I recently had 8 yards of Cotton Compost delivered to my driveway , and I am using it to amend my current IN-ground Vegetable Garden , but I also built 5 LARGE raised beds for this Summer season ... my question is , can I use this in my raised beds directly or should I add some Soil and till it together ?? ... it was A LOT of work to fill these beds , just want to do it right ;) ... thanks in advance
Cotton Burr Compost IN Raised Bed Gardens
I would mix in some soil, but unless the beds are very tall I wouldn't be too worried about it. Plants need soil (and you need the minerals), but they will send roots down to get it.
My Raised beds are 18 inches tall , 4' x 6' (3) and 4' x 8'(2) , the Main garden is 20' x 40' ... I have filled the raised beds a little more than halfway with the Compost , the Main garden I spread a few inches on top of the existing Soil , and tilled in ... is there TOO much Compost IN the raised beds , or is it fine with some Soil mixed in ?? ... thanks again :)
At 18" deep, I would mix in native soil. How much depends on what you've got. I know most of Florida is sandy; if you've got very sandy soil 50/50 is probably a good mix.
I have decent loam, and 50% compost still sounds pretty good to me, too!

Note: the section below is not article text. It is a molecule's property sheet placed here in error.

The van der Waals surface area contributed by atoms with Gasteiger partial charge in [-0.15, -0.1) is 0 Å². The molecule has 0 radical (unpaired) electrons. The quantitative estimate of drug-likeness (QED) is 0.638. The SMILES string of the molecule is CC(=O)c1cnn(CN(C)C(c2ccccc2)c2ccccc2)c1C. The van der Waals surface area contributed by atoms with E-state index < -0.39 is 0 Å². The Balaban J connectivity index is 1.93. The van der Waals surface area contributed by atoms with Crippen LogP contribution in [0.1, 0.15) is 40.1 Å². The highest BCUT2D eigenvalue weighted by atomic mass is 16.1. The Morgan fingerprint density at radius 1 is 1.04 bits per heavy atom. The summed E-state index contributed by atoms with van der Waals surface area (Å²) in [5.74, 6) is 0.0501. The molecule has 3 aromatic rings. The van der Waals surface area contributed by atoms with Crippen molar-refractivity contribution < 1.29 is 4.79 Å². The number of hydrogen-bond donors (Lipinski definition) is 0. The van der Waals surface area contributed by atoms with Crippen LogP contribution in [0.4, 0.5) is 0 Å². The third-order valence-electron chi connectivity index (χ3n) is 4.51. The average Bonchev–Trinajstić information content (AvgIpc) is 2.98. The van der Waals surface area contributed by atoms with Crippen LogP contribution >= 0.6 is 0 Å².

I don't know anything about cotton compost, but if you are using it in your raised beds I just read at another site to consider the amount of shrinkage the compost will have. One person was complaining about having to dig out her well established perennials after several years because the organic matter had shrank down so much. So in beds filled with annuals that you will work once or twice a year you could use more compost and in the perennial beds where the plants will stay for years you would want to use less. Just add a light amount each year on top as mulch. It seems most people there thought 10 per cent organic mater and 90 per cent soil was a good perennial bed mix. I just made some beds recently out of 100 per cent compost, but I plan on adding more as it shrinks each year, it is only a temporary location for my excess plants. Tell us more about the cotton compost (got any pictures) what is the texture like, how about the color? What is the cost?
How do you like it, have you used it before?( I just have a few questions as you can see). Do it have any odor to it?
Yeah, it's true about compost shrinkage. It seems I am always hauling something.
Seedfork, the gins up here sell compost for $25 per "load" which I assume is a scoop. I don't use it though -- too many salts, herbicides and pesticides in it for my comfort. They don't use arsenic anymore, and the stuff they use CAN be broken down completely in a properly tended pile within 2 years, but that's not what the gins do -- they just pile it up. Granted, those piles get really hot (and catch fire!), but it isn't consistent.
So you may want to do a little investigating and see if what your local suppliers are actually doing in in your comfort zone.